Railroad Retirement

The federal Railroad Retirement Board handles this benefit program for eligible workers and their families.

General Eligibility

Like Social Security, Railroad Retirement benefits are based on months of service and earnings credits. Employees of railroads engaged in interstate commerce, some related industries, railway associations, and national railway labor organizations qualify for Railroad Retirement after 10 years of credited work.

Retirement Benefits

Railroad employees with at least 30 years of service can get benefits (called "annuities") at a reduced rate at age 60. If they apply at age 62 or later, they qualify for benefits at the full rate. The rate paid depends on the employee's earnings.

Employees with fewer than 30 years of service (but at least 10 years) can get reduced benefits at age 62, and full benefits if they apply at age 65.

Spouses may be eligible for retirement benefits too, depending on the employee's age at retirement and years of railroad services.

A spouse of any age can get a spouse annuity when the employee qualifies for a retirement annuity, so long as the spouse is caring for the employee's unmarried minor child or a child who became disabled before age 22.

Divorced spouses may be eligible for an annuity, too. They must have been married to a retired employee for at least ten years and not remarried. Both the retired employee and the ex-spouse must be at least one month older then 62 when the ex-spouse applies.

Earnings After Retirement

Benefits are not available in any month in which a retired railroad employee works for a railroad industry covered by the retirement benefit law. Other kinds of earnings may result in reductions in benefits, similar to the reductions for Social Security retirement. These reductions end when the retired worker turns full retirement age.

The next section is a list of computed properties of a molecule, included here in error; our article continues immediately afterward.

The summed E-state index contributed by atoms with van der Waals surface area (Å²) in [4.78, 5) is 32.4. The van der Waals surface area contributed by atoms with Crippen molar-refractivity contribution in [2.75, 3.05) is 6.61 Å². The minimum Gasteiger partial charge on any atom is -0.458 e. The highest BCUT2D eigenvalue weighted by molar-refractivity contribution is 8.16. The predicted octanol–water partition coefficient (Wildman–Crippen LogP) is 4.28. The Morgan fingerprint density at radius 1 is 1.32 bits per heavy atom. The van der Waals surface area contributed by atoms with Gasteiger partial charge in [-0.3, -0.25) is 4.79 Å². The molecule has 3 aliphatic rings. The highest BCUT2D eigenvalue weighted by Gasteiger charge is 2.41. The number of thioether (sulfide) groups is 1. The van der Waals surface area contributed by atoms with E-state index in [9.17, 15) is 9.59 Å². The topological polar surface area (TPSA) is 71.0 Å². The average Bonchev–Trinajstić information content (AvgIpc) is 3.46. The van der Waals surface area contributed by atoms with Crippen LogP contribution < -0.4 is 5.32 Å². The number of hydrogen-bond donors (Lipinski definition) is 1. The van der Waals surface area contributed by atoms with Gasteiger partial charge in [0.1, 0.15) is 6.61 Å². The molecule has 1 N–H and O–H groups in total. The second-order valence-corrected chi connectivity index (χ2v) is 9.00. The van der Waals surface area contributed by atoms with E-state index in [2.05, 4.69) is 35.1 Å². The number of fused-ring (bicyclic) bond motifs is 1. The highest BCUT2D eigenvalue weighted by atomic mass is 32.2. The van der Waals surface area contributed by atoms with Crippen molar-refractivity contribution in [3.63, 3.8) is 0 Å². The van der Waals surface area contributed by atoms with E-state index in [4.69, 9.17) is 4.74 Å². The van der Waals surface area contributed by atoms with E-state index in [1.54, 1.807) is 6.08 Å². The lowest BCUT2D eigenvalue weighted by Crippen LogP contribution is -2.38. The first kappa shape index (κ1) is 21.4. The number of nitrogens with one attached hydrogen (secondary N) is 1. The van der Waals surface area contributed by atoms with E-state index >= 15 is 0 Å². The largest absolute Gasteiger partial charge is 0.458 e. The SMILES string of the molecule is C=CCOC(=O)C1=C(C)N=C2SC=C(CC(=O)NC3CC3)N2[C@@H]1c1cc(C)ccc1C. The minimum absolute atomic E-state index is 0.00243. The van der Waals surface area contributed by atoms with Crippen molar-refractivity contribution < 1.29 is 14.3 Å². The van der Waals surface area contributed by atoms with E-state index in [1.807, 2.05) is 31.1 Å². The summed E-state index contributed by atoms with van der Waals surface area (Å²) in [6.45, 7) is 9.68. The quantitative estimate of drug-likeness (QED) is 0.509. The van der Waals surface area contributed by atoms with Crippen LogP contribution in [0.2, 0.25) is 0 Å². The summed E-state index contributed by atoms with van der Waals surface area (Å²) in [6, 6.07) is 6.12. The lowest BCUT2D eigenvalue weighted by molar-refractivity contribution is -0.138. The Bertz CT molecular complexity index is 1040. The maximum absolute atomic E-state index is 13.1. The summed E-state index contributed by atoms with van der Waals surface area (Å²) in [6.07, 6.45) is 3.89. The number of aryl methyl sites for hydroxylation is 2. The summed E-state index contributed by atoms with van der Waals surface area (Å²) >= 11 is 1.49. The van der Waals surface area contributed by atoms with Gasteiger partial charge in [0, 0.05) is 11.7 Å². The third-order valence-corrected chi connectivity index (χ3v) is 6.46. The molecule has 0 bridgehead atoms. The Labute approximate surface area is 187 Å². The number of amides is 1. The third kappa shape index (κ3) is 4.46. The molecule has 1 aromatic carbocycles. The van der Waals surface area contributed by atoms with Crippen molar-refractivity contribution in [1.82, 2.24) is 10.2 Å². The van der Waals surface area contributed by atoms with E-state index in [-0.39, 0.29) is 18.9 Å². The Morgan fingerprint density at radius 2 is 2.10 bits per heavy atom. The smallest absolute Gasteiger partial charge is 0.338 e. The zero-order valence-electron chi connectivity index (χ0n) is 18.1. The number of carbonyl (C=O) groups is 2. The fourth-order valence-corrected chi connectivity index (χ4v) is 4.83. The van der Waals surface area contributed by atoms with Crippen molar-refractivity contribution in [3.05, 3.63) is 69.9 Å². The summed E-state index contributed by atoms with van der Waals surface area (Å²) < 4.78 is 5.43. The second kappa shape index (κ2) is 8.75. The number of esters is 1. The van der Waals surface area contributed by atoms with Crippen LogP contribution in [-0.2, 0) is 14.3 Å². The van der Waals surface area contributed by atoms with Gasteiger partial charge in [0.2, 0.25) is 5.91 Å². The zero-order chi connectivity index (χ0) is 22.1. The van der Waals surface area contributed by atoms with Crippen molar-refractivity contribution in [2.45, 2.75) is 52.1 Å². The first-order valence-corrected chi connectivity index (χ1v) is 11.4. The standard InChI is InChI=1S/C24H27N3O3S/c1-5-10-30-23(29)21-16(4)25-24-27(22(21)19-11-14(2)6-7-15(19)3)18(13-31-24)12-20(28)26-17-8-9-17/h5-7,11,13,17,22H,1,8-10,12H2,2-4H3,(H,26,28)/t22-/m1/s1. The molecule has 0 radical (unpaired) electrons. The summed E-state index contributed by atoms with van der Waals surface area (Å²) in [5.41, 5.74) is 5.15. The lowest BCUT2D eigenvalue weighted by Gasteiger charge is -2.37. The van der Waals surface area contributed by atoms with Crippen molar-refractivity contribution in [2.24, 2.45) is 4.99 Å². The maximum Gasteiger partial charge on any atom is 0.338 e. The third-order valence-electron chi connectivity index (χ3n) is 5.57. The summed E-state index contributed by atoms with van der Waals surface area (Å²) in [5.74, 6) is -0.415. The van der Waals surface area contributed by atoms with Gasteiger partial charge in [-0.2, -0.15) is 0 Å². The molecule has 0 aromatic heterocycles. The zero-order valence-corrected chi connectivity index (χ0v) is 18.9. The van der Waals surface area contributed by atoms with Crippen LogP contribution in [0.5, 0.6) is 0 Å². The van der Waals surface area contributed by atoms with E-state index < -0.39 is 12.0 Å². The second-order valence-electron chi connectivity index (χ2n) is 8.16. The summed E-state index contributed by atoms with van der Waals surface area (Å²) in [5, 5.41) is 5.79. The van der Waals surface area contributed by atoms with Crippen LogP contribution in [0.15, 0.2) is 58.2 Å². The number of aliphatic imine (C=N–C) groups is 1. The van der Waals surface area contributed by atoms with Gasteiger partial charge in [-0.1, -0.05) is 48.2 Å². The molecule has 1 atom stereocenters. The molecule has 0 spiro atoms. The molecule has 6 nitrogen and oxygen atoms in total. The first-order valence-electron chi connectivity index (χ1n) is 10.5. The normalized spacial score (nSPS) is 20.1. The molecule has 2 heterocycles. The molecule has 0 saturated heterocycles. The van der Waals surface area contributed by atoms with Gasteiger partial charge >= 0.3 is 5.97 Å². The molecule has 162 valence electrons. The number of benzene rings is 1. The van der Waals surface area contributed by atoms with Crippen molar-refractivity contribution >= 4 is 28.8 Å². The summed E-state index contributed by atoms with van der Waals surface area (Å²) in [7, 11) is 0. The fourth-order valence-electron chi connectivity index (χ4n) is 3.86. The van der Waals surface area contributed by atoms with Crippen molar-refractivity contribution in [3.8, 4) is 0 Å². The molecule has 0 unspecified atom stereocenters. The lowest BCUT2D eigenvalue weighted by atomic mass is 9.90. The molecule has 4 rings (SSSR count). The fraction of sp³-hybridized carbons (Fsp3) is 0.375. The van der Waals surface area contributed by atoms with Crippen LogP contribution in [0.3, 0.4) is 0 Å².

Disability Benefits

A railroad employee with at least 10 years of credited service who becomes totally disabled for all regular work can get a disability annuity. For employees 60 or older with 10 years of service or of any age with at least 25 years of service, a second kind of disability annuity is available. This benefit is for employees permanently disabled from their regular railroad occupation. In some cases, disabled employees can get additional ("supplemental") benefits when they turn age 60 or 65, but they must meet several requirements to do so. The Railroad Retirement Board can give detailed information on these requirements.

Survivor's Benefits

The benefits are available to surviving spouses and children are similar to those offered by Social Security. For families who qualify, a one-time death benefit is available as well.

How to Apply

You must apply to receive any kind of benefit for yourself or your family. Call the nearest Railroad Retirement Board office to schedule an appointment to apply for benefits; be sure to ask what documents you will need to bring to show you are eligible.

Your Right to Appeal

If the Railroad Retirement Board denies, reduces, or ends your benefits, you may appeal its decision. You can appeal if it says it overpaid you, too. You can be represented by a friend, family member, paralegal, or attorney. The appeal process is very similar to that for Social Security benefits.

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